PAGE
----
Elephant Revival

Described as “transcendental folk,” Elephant Revival’s rustic style centers around bluegrass instrumentation while dabbling in elements of reggae, Celtic fiddle tunes, jazz standards, even an occasional hip-hop beat. The tangled tale of how the five multi-instrumentalists came together and ultimately settled in Colorado is as eclectic as their unique repertoire.

The first linkage came in 2003, when bassist Dango Rose encountered Bridget Law, who had set out fiddling at the Waldorf School in her native Denver.

“I was performing at a bluegrass festival in Keystone, Colorado, and she was doing a fiddle contest,” Rose recalled. “We literally met dancing in one of those Colorado summer rainstorms.”

After that came various friendships and musical connections forged in Connecticut, Kentucky and Colorado; a significant gathering point was the Walnut Valley Festival in Winfield, Kansas. For the next few years, the affiliation of musicians—Rose, Law, Bonnie Paine on washboard, stompbox and other percussion; Daniel Rodriguez on guitar and banjo; and Sage Cook on the electric banjo, guitar and mandolin—would play with one another whenever and wherever they could.

“We kept crossing paths for the next few years, different festivals all around the country,” Rose said. “We knew we had a very strong connection musically; we heard something in each other.

“In 2005, we started communing in Tahlequah, Oklahoma, which is where Bonnie’s from. It’s at the end of the Trail of Tears, where the removed Cherokee Nation settled. We spent the summer camped out on Spring Creek, and that’s when the songs came together.”

The players then relocated back to the thriving music scene of Nederland, Colorado in the fall of 2006.

“When I was young, I had lived in Nederland for about three years, playing with an old-time string band called High on the Hog,” Rose explained. “We were part of the ‘picks’ that would go on at the Pioneer Inn and the Acoustic Coffeehouse, and I got to know the guys in Yonder Mountain String Band and Vince Herman of Leftover Salmon pretty well.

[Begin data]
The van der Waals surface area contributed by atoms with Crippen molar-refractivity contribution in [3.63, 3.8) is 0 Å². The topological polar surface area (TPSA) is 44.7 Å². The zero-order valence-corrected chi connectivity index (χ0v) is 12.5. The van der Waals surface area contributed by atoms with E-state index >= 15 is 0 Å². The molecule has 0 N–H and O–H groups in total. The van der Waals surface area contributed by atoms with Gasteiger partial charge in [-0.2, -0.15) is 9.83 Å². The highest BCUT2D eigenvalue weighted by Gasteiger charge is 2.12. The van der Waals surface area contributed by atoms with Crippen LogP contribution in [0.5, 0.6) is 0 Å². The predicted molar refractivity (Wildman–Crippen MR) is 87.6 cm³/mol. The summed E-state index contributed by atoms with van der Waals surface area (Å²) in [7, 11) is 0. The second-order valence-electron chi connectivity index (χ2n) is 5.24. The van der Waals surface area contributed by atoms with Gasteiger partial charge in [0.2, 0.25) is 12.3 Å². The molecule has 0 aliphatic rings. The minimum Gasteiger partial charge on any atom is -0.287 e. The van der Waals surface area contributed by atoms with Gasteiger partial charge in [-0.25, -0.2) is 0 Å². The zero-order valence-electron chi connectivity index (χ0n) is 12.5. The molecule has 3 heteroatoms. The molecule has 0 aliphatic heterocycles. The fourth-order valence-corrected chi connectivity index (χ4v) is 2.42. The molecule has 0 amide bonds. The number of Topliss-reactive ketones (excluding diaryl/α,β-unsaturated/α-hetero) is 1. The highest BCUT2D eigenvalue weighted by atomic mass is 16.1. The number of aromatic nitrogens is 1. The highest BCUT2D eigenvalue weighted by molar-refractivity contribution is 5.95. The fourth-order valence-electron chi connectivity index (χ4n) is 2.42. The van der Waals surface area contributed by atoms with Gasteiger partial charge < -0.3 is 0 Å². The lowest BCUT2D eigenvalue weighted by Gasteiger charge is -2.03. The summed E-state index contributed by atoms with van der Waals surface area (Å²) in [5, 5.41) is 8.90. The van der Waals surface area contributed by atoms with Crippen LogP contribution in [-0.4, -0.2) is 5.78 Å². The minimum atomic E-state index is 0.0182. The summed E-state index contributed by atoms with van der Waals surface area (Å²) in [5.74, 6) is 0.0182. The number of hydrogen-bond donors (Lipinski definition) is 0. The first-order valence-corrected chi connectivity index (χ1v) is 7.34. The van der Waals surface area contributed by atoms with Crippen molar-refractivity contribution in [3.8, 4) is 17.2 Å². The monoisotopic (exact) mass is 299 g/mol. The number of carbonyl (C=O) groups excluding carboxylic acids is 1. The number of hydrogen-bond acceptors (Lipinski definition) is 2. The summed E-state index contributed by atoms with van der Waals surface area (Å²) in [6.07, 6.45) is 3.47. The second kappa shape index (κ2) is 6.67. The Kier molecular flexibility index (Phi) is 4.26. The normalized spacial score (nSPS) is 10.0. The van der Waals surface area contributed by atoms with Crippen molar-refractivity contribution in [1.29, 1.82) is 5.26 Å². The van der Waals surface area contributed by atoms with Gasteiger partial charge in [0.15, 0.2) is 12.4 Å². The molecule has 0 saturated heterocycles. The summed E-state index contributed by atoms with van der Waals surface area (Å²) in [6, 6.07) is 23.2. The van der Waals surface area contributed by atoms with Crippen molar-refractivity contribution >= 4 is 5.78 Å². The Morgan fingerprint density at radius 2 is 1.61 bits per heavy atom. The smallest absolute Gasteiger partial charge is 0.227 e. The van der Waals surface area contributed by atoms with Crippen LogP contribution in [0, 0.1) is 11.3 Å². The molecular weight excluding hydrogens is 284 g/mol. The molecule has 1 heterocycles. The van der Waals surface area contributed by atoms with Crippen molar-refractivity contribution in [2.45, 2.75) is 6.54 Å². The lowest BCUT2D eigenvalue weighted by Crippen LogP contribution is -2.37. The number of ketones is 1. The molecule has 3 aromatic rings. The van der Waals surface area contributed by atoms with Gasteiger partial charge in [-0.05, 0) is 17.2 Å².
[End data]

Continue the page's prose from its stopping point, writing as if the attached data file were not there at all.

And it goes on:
“Those picks and the support network in Colorado for new innovative acoustic music absolutely played a part in the decision to move back to Nederland to start a band. Vince had gotten to know Bonnie and Daniel pretty well through festivals in the Midwest, so he invited them up to live next to him. I started booking shows and invited a whole bunch of people that we had been crossing paths with across the country.”

When the run ended, the five musicians left standing played their first official gig together at the Gold Hill Inn, performing as Elephant Revival Concept. After solidifying the group, the Colorado ensemble dropped “Concept” from the moniker. They started playing gigs around Colorado, released a few records and made strides in the national acoustic music circuit.

Weaving a cohesive tapestry from disparate influences, Elephant Revival’s music mesmerizes with the evocation of a traditional folk group and the communal vim of a jam band. Every member contributes original songs, with many reflecting a proud social consciousness and deep commitment to certain ideals, such as responsible stewardship of the planet and its inhabitants.

Elephant Revival’s third album, 2013’s These Changing Skies, peaked at #8 on Billboard’s Top Heatseekers chart. In 2015, the band released a live album and DVD recorded during a two-night run at the Boulder Theater.

“The more that we see that our music is resonating with folks, the more that there’s a call to action,” Rose said. “There are times to give back, to do good things. Part of being kind is trying to inspire people to be the best expression of themselves. It’s humbling that we have a voice in our culture. It feels like we’re of service, that’s the bottom line.” 

Elephant Revival announced an indefinite hiatus in 2018.